With unconfirmed reports that Russia has been misusing the Turkish straits for commercial purposes, using civilian cargo vessels to transport materials for its military operations in Syria and Ukraine, there is a risk that the Akkuyu infrastructure could be used in a similar way to advance Russian interests in the region.

Back in 2015, at the peak of the Russian offensive in Syria, it had been uncovered that Moscow was buying nearly obsolete ships from Turkish firms, rebranding them under new names and using them to transport food, ammunition, fuel and small arms to its soldiers. Russia and Turkey support rival parties in the Syrian civil war, but have been closely coordinating on a series of issues on the ground under deals between the two countries.

When asked how likely it would be for Russia to use the potential port for commercial purposes to avoid bans, Dmitry Gorenburg, a senior research scientist at the Center for Naval Analyses, said, “That could certainly happen as Russia is working hard on ways to circumvent sanctions.” 

However, it’s improbable the facility could be exploited for military purposes, Gorenburg said. “Although Russia has always aspired to have bases in the Mediterranean, there isn’t a strong need from a logistics point of view to have two bases so close together. It would not be as advantageous as if it had one in a different part of the region, and Tartus provides its navy with the access it needs in terms of replenishment facilities.”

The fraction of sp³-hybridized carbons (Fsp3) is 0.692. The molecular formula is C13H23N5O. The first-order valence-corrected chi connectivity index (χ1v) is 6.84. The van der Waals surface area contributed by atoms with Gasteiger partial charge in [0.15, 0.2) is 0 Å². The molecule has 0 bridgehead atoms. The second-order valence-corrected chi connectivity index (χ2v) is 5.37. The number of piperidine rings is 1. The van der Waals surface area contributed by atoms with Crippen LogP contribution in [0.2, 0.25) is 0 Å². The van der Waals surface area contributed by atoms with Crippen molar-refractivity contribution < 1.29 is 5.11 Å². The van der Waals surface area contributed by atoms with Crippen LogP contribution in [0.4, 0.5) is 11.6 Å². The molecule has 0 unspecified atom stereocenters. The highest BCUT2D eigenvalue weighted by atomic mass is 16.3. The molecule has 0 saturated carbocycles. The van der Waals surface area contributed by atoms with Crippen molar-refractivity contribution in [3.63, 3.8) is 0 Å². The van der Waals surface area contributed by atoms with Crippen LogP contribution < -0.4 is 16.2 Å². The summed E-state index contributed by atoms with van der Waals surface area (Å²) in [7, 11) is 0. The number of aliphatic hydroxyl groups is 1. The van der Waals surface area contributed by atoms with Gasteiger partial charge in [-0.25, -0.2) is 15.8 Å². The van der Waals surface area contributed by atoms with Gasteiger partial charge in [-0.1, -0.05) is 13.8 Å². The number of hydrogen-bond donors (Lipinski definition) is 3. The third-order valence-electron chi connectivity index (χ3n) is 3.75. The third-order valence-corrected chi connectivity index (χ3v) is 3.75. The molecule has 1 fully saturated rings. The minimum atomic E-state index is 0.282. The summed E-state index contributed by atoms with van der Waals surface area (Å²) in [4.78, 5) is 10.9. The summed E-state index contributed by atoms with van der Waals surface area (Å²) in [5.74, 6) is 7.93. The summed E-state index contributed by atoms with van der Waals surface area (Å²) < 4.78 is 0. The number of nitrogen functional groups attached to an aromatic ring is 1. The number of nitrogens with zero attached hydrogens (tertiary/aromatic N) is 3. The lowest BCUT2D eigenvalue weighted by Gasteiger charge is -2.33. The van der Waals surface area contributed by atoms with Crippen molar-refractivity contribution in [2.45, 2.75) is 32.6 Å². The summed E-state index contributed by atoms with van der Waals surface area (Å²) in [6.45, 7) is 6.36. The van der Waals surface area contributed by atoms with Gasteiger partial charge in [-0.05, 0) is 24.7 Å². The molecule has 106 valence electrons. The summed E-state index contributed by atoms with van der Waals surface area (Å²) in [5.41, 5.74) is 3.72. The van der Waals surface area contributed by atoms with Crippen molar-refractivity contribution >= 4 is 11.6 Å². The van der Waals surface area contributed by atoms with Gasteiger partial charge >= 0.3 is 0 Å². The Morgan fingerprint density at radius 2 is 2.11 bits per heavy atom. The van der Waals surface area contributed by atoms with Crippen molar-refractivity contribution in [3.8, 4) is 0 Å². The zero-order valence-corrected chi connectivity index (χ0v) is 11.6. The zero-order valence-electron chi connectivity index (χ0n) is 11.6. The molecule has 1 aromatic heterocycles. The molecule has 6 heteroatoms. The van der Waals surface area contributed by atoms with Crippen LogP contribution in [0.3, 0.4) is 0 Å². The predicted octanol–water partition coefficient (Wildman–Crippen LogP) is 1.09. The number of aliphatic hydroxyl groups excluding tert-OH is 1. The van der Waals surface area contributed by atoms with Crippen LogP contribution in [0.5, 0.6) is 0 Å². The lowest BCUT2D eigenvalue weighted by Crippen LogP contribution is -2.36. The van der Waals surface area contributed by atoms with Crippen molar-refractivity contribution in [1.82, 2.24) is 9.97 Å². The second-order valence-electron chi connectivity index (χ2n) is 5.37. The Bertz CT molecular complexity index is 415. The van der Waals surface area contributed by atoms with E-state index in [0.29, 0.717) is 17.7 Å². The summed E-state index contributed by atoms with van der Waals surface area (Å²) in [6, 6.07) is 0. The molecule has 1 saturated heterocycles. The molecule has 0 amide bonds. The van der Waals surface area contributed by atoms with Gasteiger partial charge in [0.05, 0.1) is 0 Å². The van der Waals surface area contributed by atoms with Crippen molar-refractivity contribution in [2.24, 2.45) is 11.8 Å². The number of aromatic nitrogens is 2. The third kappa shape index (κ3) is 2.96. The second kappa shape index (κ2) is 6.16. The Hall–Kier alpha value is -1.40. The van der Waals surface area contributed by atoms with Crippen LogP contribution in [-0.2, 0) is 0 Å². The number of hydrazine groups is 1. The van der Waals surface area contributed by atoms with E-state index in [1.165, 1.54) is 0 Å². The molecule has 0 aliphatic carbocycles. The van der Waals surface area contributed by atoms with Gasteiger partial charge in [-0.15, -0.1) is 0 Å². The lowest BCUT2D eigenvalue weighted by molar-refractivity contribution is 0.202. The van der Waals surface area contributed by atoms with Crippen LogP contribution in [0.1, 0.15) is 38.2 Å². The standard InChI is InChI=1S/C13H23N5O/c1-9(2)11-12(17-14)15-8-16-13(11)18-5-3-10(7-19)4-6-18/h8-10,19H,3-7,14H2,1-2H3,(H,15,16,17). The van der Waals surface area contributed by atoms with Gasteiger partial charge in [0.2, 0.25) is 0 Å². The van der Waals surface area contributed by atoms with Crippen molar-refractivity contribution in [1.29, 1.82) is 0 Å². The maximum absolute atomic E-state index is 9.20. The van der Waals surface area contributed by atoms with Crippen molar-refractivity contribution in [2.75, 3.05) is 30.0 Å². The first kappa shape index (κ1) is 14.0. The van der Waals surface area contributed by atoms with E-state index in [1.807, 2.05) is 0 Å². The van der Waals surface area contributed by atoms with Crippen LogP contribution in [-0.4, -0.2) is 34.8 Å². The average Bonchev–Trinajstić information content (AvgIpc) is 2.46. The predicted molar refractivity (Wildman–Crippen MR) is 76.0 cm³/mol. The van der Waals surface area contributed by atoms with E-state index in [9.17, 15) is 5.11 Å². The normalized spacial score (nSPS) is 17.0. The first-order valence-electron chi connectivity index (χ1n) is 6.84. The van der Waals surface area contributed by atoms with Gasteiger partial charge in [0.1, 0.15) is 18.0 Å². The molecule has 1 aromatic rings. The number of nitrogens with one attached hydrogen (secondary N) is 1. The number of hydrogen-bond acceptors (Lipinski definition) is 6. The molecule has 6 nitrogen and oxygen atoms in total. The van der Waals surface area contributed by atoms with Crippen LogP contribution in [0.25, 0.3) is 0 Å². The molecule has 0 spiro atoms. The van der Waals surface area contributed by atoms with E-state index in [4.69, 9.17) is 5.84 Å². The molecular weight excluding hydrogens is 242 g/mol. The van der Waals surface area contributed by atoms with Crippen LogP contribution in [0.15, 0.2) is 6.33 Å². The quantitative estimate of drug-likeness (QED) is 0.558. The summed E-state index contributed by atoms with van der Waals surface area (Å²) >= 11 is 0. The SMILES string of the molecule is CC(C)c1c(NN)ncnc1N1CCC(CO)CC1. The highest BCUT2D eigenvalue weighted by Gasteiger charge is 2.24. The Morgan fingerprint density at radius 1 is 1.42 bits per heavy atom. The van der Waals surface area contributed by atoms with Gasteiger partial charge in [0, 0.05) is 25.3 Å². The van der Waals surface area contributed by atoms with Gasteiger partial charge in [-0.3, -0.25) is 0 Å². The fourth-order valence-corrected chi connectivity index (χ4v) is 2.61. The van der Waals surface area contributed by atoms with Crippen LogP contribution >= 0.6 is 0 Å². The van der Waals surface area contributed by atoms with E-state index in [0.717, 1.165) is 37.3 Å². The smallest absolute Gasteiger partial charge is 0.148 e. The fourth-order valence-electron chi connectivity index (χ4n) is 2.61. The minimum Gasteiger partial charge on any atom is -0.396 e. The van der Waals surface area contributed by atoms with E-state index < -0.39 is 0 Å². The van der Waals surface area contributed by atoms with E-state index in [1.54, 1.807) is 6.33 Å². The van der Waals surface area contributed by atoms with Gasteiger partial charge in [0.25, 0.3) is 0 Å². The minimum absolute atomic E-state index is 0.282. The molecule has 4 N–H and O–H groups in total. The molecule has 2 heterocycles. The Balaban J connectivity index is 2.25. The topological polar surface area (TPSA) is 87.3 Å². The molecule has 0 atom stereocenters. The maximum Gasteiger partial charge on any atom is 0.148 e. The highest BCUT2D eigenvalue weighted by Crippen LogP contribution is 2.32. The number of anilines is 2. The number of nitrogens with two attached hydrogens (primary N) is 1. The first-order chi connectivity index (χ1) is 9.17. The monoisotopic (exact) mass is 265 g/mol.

He added that it would be inconceivable for Turkey to allow Russia to use the port for military purposes and if such a thing were to happen, “it would consist of a break with NATO and signal that Turkey is on board with it.” 

The Turkish expert, meanwhile, said that a port, even if not a naval base per se, “would still provide Russia with one more asset and capability in the region” and lessen “some of its dependency on Syria.” 

Turkey’s political opposition has aired other concerns over the plant. Most recently, opposition lawmaker Ali Mahir Basarir questioned the abnormal amount of land given to Russia for the project at 10 times that allotted to similar plants operating elsewhere.

High levels of movement between the Turkish port of Mersin and Russia’s Novorossiysk have also drawn attention amid concerns. There were on average 52 ships arriving daily in Mersin, largely offshore supply vessels, containers as well as dry break bulk, according to Marine Traffic, between Oct. 31-Nov. 13. 

In August 2022, Delo Group — the largest Russian private holdings for freight forwarding owned at 49% by Rosatom — announced it would operate fortnightly service between the two ports, with southbound loads including cargo for the plant’s construction and return freight of Turkish industrial products. 

Some Turkish media reports have also claimed that the Mersin port has become a transit hub for Russian imports where once goods arrive, they are loaded onto ships of Turkish shipping firms heading to Russia without being declared as imports in Turkey. 

Over the coming months, greater attention will likely be directed to monitoring the plant’s development via Turkey-NATO collaboration efforts to ensure Russia does not overstep or misuse its powers. Events in Ukraine have shown how the Kremlin can effectively use nuclear power plants as a weapon during conflicts to threaten or intimidate its opponents.